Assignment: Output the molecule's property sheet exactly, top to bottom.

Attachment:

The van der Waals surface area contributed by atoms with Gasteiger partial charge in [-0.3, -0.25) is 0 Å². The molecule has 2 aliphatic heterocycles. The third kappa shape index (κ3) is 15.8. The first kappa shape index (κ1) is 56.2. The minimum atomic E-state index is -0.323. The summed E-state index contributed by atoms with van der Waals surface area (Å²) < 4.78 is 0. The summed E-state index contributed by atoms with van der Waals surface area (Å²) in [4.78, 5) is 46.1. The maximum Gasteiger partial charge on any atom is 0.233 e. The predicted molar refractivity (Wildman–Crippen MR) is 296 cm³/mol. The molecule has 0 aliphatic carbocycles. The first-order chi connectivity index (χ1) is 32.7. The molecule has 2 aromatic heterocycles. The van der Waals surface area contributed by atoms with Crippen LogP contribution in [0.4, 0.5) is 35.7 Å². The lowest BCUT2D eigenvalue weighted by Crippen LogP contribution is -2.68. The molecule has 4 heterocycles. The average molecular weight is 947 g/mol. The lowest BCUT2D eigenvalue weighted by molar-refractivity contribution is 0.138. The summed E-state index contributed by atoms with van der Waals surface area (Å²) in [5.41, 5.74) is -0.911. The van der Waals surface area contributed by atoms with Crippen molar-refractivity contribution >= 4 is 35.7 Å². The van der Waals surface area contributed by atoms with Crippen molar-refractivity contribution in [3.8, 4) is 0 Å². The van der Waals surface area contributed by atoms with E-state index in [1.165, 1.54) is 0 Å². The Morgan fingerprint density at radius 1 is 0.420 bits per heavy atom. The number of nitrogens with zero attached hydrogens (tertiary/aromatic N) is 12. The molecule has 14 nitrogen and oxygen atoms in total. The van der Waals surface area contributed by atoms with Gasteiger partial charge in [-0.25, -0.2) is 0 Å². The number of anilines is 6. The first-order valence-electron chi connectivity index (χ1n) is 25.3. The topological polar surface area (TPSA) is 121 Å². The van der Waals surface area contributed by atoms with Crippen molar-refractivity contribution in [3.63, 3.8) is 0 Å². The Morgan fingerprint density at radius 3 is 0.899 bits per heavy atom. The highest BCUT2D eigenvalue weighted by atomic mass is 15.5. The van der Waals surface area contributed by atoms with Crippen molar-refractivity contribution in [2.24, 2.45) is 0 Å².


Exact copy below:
The van der Waals surface area contributed by atoms with Gasteiger partial charge in [-0.3, -0.25) is 0 Å². The molecule has 2 aliphatic heterocycles. The third kappa shape index (κ3) is 15.8. The first kappa shape index (κ1) is 56.2. The minimum atomic E-state index is -0.323. The summed E-state index contributed by atoms with van der Waals surface area (Å²) < 4.78 is 0. The summed E-state index contributed by atoms with van der Waals surface area (Å²) in [4.78, 5) is 46.1. The maximum Gasteiger partial charge on any atom is 0.233 e. The predicted molar refractivity (Wildman–Crippen MR) is 296 cm³/mol. The molecule has 0 aliphatic carbocycles. The first-order chi connectivity index (χ1) is 32.7. The molecule has 2 aromatic heterocycles. The van der Waals surface area contributed by atoms with Crippen LogP contribution in [0.4, 0.5) is 35.7 Å². The lowest BCUT2D eigenvalue weighted by Crippen LogP contribution is -2.68. The molecule has 4 heterocycles. The average molecular weight is 947 g/mol. The lowest BCUT2D eigenvalue weighted by molar-refractivity contribution is 0.138. The summed E-state index contributed by atoms with van der Waals surface area (Å²) in [5.41, 5.74) is -0.911. The van der Waals surface area contributed by atoms with Crippen molar-refractivity contribution >= 4 is 35.7 Å². The van der Waals surface area contributed by atoms with Crippen molar-refractivity contribution in [3.8, 4) is 0 Å². The van der Waals surface area contributed by atoms with E-state index in [1.165, 1.54) is 0 Å². The Morgan fingerprint density at radius 1 is 0.420 bits per heavy atom. The number of nitrogens with zero attached hydrogens (tertiary/aromatic N) is 12. The molecule has 14 nitrogen and oxygen atoms in total. The van der Waals surface area contributed by atoms with Gasteiger partial charge in [-0.25, -0.2) is 0 Å². The number of anilines is 6. The first-order valence-electron chi connectivity index (χ1n) is 25.3. The topological polar surface area (TPSA) is 121 Å². The van der Waals surface area contributed by atoms with Crippen molar-refractivity contribution in [3.63, 3.8) is 0 Å². The Morgan fingerprint density at radius 3 is 0.899 bits per heavy atom. The highest BCUT2D eigenvalue weighted by atomic mass is 15.5. The van der Waals surface area contributed by atoms with Crippen molar-refractivity contribution in [2.24, 2.45) is 0 Å².